Bike fit is the process of determining and implementing an ideal position on a bicycle. An ideal position varies from cyclist to cyclist. For the purposed of this post we will only focus on a preventative fit and a fit for an injured/recovering cyclist. Performance fits are similar, in that both fits should make your position more efficient and safe. My focus is on either preventing excessive forces to be placed on certain body areas, or purposefully reducing those pressures to support healing tissue. Aerodynamic and power improvements are often achieved at the same time (It is hard to produce a bunch of power when you are in pain), however they are not the primary focus for the injured cyclist.
Bike fitting is like getting a suit tailored (not sized). You buy your suit that is the closest size but the tailoring fits it specifically to your body. Bike fitting takes your equipment and positions it in as close to an ideal position as possible. There are times when fit will benefit from a new bike part (usually stems and saddles) but I try use what you already have as much as possible.
The process is very similar to gait and running evaluations. After a physical examination and discussion of current symptoms on the bike, you ride on a trainer and are observed. I look at overall posture and scan for asymmetric motions in different planes of motion. I use some measurements looking at joint angles and set up lasers to help identify deviations. There is consistent feedback throughout the process.
One area of the bike fit that I particularly enjoy working on is the cleat/pedal interface. This is where we can help you gain control in the frontal and transverse planes of motion of your legs. In English, this means that we can help decrease your knees hitting your top tube or reduce the wide “flying V” position of your knees. This is done through cleat placement, wedging or canting the cleat and occasionally wedging inside of the shoe or using an insert.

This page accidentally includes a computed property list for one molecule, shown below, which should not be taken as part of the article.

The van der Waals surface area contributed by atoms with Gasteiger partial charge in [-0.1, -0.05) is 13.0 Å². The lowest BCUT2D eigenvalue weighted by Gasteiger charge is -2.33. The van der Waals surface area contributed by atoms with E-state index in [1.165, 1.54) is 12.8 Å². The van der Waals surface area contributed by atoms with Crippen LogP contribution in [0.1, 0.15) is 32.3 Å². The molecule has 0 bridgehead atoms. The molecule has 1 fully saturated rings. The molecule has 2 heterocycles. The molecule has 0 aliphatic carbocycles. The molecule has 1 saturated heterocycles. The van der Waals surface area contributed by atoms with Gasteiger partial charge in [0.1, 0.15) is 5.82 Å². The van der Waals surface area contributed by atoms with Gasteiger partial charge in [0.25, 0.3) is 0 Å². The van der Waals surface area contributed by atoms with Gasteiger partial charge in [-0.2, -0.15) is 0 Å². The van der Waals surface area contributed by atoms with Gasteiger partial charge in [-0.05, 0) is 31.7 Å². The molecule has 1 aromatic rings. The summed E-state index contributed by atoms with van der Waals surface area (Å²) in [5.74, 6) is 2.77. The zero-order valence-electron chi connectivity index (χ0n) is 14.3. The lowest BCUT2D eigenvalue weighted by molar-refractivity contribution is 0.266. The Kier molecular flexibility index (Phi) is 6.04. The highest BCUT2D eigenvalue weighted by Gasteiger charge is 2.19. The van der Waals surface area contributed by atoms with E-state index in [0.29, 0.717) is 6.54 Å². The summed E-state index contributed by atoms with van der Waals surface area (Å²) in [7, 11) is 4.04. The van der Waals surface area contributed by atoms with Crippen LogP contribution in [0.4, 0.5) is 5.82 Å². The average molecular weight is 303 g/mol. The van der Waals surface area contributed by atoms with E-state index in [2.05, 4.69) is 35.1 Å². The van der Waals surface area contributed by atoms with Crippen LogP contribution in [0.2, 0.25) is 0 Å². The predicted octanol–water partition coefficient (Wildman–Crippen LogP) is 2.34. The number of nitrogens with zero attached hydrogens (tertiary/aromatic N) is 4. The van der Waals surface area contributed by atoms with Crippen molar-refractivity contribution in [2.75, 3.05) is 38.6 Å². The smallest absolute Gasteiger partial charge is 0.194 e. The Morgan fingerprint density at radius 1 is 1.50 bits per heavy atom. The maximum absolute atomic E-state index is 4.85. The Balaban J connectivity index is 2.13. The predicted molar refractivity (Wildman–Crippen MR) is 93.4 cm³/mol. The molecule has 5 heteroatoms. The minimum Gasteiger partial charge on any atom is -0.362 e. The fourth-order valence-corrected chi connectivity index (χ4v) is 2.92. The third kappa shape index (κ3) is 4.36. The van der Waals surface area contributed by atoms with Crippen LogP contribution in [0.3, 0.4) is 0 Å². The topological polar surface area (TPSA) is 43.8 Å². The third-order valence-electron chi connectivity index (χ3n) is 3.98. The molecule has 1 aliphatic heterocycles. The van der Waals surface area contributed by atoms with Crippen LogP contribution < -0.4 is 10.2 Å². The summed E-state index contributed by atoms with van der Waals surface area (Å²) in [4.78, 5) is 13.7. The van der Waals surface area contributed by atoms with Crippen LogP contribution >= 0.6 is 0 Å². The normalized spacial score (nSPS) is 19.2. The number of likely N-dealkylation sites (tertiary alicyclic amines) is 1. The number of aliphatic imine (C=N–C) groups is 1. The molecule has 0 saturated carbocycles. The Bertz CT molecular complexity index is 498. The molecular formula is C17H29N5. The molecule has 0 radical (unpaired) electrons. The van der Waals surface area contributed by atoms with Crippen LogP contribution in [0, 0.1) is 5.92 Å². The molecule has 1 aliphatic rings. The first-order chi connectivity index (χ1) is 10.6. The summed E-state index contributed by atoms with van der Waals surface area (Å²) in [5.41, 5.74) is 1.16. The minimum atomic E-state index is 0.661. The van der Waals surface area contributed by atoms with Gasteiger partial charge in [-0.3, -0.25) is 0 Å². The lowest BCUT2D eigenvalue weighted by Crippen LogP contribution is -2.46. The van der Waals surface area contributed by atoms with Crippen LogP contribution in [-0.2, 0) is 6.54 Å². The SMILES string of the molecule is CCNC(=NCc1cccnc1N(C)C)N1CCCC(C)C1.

Cycling is one of the most recommended activities for patients after knee and hip surgeries. It is low impact and can provide a great form of cardiovascular activity. However, if the form, posture or equipment is less than ideal the potential exists for an overuse injury. A bike fit can support the work that your surgeon did, the therapy that you have gone through or (hopefully) prevent injury in the first place.
To prevent cycling injuries I recommend that you get a fit prior to beginning increased training/commuting etc. Winter is really the best time. One it gets nice out you are going to want to ride and probably will not get a fit until you are injured.
I also recommend a slow/steady increase in your training load and using indoor training centers and coaches in the off season to work on your pedaling efficiency. Coupled with a bit of core work and some resistance training you will be ready to ride all season instead of being in PT!
-Andrew Eisen DPT (Union PT Alum)
Andrew trained as a bike fitter with Paul Swift and Kit Vogel of Bike Fit LLC and has been fitting patient and clients since 2008. He currently races bikes locally for Farestart/Thumbprint racing